Getting Started 
Misconception/Error The student does not understand the concept of a ratio. 
Examples of Student Work at this Level The student:
 Multiplies 30 and 10 and writes 300 as the ratio.
 Divides 30 by 10 and writes 3 as the ratio.

Questions Eliciting Thinking What is a ratio? Can you show me how to write a ratio?
Why did you multiply (or divide) the two numbers?
What did the question ask for? 
Instructional Implications Provide instruction on the concept of a ratio. Describe ratios as comparisons of two quantities and explain that the compared quantities may or may not contain the same units of measure. Emphasize the meaning of ratios in context and the use of ratio language (e.g., “for each,” “for every,” and “per”) when interpreting ratios. Be sure to explain the conventions typically used in writing ratios. Give the student additional opportunities to write and interpret ratios in the context of a variety of problems.
Consider using manipulatives and drawings to model ratios. Emphasize the multiplicative relationship between the parts of the ratio and ask the student to write ratios in various equivalent forms (e.g., given the ratio 2:10, write other equivalent ratios such as 1:5 and 3:15) that reflect the modeled ratio. Guide the student to observe that one part of the ratio is always a constant multiple of the other part (e.g., for equivalent ratios 2:10, 1:5, and 3:15, the second part is always five times the first part).
Consider implementing MFAS tasks Writing Ratios (6.RP.1.1) and Interpreting Ratios (6.RP.1.1), if not done previously. 
Moving Forward 
Misconception/Error The student writes the ratio incorrectly. 
Examples of Student Work at this Level The student writes the ratio as 30:10, 10:30, 3:1, or 1:3. Additionally, the student is unable to explain the meaning of the ratio.
The student writes the ratio as 40:30 and explains, “The bigger number comes first in a ratio.”

Questions Eliciting Thinking How did you determine the ratio?
How many minutes did Abe practice?
If Malik practiced 10 minutes longer, how many minutes did Malik actually practice?
Can you read the question aloud and tell me what mistake you made? 
Instructional Implications Directly relate the way the ratio is described in the problem to the quantities used in writing the ratio. Ask the student to first write a description of the ratio using the exact wording given in the problem (e.g., Abe’s practice time to Malik’s practice time). Then instruct the student to find or calculate each quantity. Provide the student with a variety of contexts in which ratios are described and ask the student to write ratios including some in which quantities have to be calculated. Emphasize the meaning of ratios in context and the use of ratio language (e.g., “for each,” “for every,” and “per”) when interpreting ratios.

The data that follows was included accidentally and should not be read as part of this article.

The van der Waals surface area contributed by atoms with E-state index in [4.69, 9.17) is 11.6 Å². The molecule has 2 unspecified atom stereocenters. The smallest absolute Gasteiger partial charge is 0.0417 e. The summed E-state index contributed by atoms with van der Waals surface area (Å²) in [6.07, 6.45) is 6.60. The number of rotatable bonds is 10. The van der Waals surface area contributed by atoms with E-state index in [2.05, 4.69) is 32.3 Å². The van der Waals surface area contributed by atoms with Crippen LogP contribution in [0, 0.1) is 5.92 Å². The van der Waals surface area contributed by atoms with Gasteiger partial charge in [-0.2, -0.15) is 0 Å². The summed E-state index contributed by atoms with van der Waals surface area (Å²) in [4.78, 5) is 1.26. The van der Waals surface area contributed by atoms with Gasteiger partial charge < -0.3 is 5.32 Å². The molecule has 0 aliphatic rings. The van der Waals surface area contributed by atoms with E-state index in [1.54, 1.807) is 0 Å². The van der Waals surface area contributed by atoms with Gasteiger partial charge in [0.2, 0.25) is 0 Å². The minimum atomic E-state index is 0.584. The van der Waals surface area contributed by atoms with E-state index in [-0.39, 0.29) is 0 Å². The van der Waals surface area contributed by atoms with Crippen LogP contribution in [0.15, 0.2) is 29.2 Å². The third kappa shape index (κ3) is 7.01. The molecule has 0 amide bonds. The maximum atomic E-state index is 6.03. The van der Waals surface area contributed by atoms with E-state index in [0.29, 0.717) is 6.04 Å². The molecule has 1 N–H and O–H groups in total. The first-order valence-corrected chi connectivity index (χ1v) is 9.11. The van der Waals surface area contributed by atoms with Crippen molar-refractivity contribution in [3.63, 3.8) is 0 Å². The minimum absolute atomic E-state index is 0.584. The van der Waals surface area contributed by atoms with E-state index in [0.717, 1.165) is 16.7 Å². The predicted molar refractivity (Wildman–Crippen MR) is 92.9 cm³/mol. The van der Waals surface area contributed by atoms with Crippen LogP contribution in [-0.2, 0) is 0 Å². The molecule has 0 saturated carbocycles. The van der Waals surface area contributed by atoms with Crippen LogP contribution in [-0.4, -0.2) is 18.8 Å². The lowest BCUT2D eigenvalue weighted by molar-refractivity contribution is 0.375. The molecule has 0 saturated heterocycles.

Consider implementing MFAS task Writing Ratios (6.RP.1.1). 
Almost There 
Misconception/Error The student is unable to explain the meaning of the ratio. 
Examples of Student Work at this Level The student writes the ratio as 30:40 or 3:4 but is unable to interpret its meaning. The student says:
 The smallest number should always go first.
 Abe practiced 30 minutes while Malik practiced 40 minutes.
 Malik practiced 10 minutes longer than Abe.
The student correctly writes and interprets the ratio, but does not understand the multiplicative relationship between the parts of the ratio.

Questions Eliciting Thinking What determines in what order the ratio is written?
What does the ratio 30:40 mean? What would the ratio 3:4 mean?
Suppose I said the ratio of boys to girls in our class is 3:2. Would it mean that there are only three boys and two girls in the class?
Suppose the ratio of Abe’s practice time to Malik’s practice time continues to be 30:40. How long would Malik have practiced if Abe practiced for 60 minutes? 
Instructional Implications Model explaining the meaning of ratios in the context of problems. Use ratio language (e.g., “for each,” “for every,” and “per”) when interpreting ratios or describing their meaning.
Explore using ratios to find missing values in problem contexts (e.g., ask the student to find the number of boys in a class when the ratio of the number of girls to the number of boys is 3:2 and the number of girls is 12). Encourage the student to make drawings or use manipulatives to solve problems such as these rather than setting up and solving proportions. 
Got It 
Misconception/Error The student provides complete and correct responses to all components of the task. 
Examples of Student Work at this Level The student writes the correct ratio 30:40 (or 3:4) and explains that this ratio means that for every 30 (or 3) minutes that Abe practices, Malik practices 40 (or 4) minutes.

Questions Eliciting Thinking How do you know 10 minutes is not part of the ratio?
How many times longer did Malik practice than Abe?
If the ratio of Abe’s practice time to Malik’s practice time is 2:3, than how long would Malik practice when Abe practices 30 minutes? 
Instructional Implications Introduce the student to the concept of equivalent ratios. Give the student a ratio and ask him or her to write a number of equivalent ratios. Ask the student to describe how to form ratios equivalent to a given ratio.
Ask the student to explain how the numbers in equivalent ratios can change but the relationship between the numbers remains the same.
Explore using ratios to find missing values in problem contexts (e.g., ask the student to find the number of boys in a class when the ratio of the number of girls to the number of boys is 3:2 and the number of girls is 12). Encourage the student to make drawings or use manipulatives to solve problems such as these rather than setting up and solving proportions.